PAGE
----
By Jason P. Gosselin, Timothy J. O'Driscoll and Stephen A. Serfass

The battle between regulators and life insurers over unclaimed property continues to rage in California. Last week, Thrivent Financial for Lutherans sued California’s Controller, John Chiang. While at least two other insurers have alleged that Chiang’s demands exceed his authority under California’s unclaimed property law, Thrivent has alleged that Chiang’s demands also violate Thrivent’s rights under both the California and United States Constitutions.

The DMF Does Not Implicate Unclaimed Property Statute

Thrivent first takes aim at the very idea that a search of the Social Security Administration’s Death Master File triggers unclaimed property obligations. Thrivent alleges that California’s unclaimed property statute contains two triggers for life insurance proceeds. First, under § 1515(a), unclaimed life insurance proceeds held by an insurer become payable to the state three years after they become “due and payable.” Section § 1515(c) separately provides that proceeds of a policy “not matured by actual proof of death” will be “deemed to be matured” once the “insured has attained, or would have attained if he or she were living, the limiting age under the mortality table on which the reserved is based.”

In other words, according to Thrivent, California’s unclaimed property statute already accounts for the possibility that an insured may die but that a beneficiary may fail to submit a death claim. The insurer may not retain those funds indefinitely but must instead remit those funds to the state in accordance with the limiting age trigger. Not only is there no obligation to search the DMF, according to Thrivent, but the DMF does not implicate the unclaimed property statute.

Controller Unilaterally Increases Insurers’ Burdens

Thrivent further alleges that California has acknowledged the limiting age trigger in previous versions of its Holder Handbook, which provides guidance to holders of unclaimed property.[1] On September 13, 2013, however, after certain insurers began to question Chiang’s audit activity, the Holder Handbook was changed to suggest that a policy matures and proceeds become due and payable upon an insured’s death.[2]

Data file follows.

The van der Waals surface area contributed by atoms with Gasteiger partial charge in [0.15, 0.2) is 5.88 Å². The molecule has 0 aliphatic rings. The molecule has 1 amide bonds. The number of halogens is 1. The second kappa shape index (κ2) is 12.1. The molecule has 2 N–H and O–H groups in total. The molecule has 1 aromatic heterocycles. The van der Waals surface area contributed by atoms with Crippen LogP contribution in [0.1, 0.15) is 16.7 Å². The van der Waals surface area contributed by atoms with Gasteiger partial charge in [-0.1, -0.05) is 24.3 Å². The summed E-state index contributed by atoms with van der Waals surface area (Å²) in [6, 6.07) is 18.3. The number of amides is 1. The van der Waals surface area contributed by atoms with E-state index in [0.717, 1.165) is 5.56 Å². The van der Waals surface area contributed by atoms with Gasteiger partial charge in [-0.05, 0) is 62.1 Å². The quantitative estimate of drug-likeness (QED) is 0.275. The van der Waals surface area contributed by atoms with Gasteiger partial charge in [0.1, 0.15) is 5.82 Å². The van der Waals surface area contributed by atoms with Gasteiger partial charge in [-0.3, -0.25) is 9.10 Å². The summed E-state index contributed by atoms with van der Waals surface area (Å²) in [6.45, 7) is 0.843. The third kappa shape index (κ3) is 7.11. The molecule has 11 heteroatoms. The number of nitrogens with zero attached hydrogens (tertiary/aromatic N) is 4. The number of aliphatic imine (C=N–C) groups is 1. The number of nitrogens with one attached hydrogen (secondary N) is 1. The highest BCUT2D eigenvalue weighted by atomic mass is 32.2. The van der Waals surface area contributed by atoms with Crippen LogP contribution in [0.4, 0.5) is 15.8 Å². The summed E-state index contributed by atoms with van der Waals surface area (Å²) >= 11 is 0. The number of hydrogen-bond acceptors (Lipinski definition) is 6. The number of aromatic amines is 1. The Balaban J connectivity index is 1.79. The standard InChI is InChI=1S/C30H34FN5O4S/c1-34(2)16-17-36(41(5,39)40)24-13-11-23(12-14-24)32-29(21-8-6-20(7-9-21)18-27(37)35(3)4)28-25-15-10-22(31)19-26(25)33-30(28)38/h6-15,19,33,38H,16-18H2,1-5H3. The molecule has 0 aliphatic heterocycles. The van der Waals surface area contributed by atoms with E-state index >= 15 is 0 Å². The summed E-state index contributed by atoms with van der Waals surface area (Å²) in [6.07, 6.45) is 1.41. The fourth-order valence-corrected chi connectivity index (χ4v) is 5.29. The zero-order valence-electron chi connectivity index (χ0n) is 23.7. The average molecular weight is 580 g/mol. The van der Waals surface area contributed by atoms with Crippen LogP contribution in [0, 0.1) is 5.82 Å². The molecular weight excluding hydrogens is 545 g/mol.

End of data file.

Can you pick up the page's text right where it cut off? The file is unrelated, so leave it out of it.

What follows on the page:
Thrivent also asserts that the latest edition of the Holder Handbook includes an “underground” regulation. In the recent edition, the Holder’s Handbook was amended to state for the first time that “[a]n insurer shall perform a comparison of its insureds’ life insurance policies, retained asset accounts, and contracts against a Death Master File, on at least a quarterly basis.”[3] According to Thrivent, the Controller changed the guidance offered in the handbook despite the fact that the unclaimed property statute had not changed, and despite the fact that the Controller had not engaged in any administrative rulemaking regarding the dormancy trigger.

Controller’s Overly Broad Demands

After Thrivent received a notice of audit on August 4, 2013, it requested a meeting with the Controller to discuss the legal standard regarding the dormancy trigger.[4] However, the Controller has refused to meet with the company and has “refused to provide Thrivent with the legal standard for the dormancy period trigger under section 1515 that will govern the scope of the audit.” Instead, the Controller’s outside attorney responded with a letter threatening to sue Thrivent for damages and penalties should there be “a failure by Thrivent to fully comply” with the Controller’s demands.[5]

Less than two weeks later, Chiang demanded that Thrivent provide detailed information “on each and every life insurance policy issued by Thrivent, regardless of state or jurisdiction, that is currently in force or that has ever been in force at any time during the period from January 1, 1992 to June 13, 2013.” According to Thrivent, this request seeks information on more than six million life insurance policies, many of which could not conceivably lead to the discovery of unclaimed property.

Thrivent has asserted claims for declaratory relief regarding the dormancy trigger, the lawful scope of the Controller’s audit, and the “underground” regulation contained in the latest version of the Holder’s Handbook. In addition, Thrivent has asserted claims under the Due Process clauses of both the United States and California’s Constitutions.

[1] Complaint at ¶ 40 and Exhibit B, Thrivent Financial for Lutherans v. Chiang (Superior Court of California, City and County of San Francisco 2013) (Action No. CGC-13-535156).

[2] Compare State of California Unclaimed Property Holder Handbook, March 2013 to State of California Unclaimed Property Holder Handbook, September 2013. Complaint at ¶¶ 41-43 and Exhibits A and C.

[3] State of California Unclaimed Property Holder Handbook, September 2013 at 15.

[4] Complaint at ¶¶ 9 and 11.

[5] Complaint at ¶ 12 (quoting the Controller’s counsel’s letter to Thrivent dated September 23, 2013).


Source: Unclaimed Property Alert